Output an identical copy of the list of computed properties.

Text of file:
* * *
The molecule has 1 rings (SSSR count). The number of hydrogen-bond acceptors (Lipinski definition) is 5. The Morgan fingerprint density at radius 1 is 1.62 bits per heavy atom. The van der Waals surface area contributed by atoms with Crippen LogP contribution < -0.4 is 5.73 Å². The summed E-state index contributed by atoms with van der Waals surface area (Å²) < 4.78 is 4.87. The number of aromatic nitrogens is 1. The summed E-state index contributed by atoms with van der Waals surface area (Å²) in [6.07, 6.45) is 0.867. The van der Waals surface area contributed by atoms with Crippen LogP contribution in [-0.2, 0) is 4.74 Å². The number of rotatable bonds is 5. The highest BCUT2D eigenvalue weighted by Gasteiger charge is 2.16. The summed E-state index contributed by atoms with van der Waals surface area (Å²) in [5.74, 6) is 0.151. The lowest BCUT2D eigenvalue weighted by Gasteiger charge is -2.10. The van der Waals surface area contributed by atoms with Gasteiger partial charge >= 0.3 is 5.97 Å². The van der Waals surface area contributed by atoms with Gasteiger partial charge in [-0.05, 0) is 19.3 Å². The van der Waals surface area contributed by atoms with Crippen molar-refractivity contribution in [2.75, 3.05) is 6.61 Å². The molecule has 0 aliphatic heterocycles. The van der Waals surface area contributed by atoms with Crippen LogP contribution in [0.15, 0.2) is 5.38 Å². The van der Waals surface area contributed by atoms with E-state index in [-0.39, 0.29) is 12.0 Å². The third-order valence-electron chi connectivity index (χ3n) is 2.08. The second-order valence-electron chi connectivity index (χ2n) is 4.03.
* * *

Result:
The molecule has 1 rings (SSSR count). The number of hydrogen-bond acceptors (Lipinski definition) is 5. The Morgan fingerprint density at radius 1 is 1.62 bits per heavy atom. The van der Waals surface area contributed by atoms with Crippen LogP contribution < -0.4 is 5.73 Å². The summed E-state index contributed by atoms with van der Waals surface area (Å²) < 4.78 is 4.87. The number of aromatic nitrogens is 1. The summed E-state index contributed by atoms with van der Waals surface area (Å²) in [6.07, 6.45) is 0.867. The van der Waals surface area contributed by atoms with Crippen LogP contribution in [-0.2, 0) is 4.74 Å². The number of rotatable bonds is 5. The highest BCUT2D eigenvalue weighted by Gasteiger charge is 2.16. The summed E-state index contributed by atoms with van der Waals surface area (Å²) in [5.74, 6) is 0.151. The lowest BCUT2D eigenvalue weighted by Gasteiger charge is -2.10. The van der Waals surface area contributed by atoms with Gasteiger partial charge >= 0.3 is 5.97 Å². The van der Waals surface area contributed by atoms with Gasteiger partial charge in [-0.05, 0) is 19.3 Å². The van der Waals surface area contributed by atoms with Crippen molar-refractivity contribution in [2.75, 3.05) is 6.61 Å². The molecule has 0 aliphatic heterocycles. The van der Waals surface area contributed by atoms with Crippen LogP contribution in [0.15, 0.2) is 5.38 Å². The van der Waals surface area contributed by atoms with E-state index in [-0.39, 0.29) is 12.0 Å². The third-order valence-electron chi connectivity index (χ3n) is 2.08. The second-order valence-electron chi connectivity index (χ2n) is 4.03.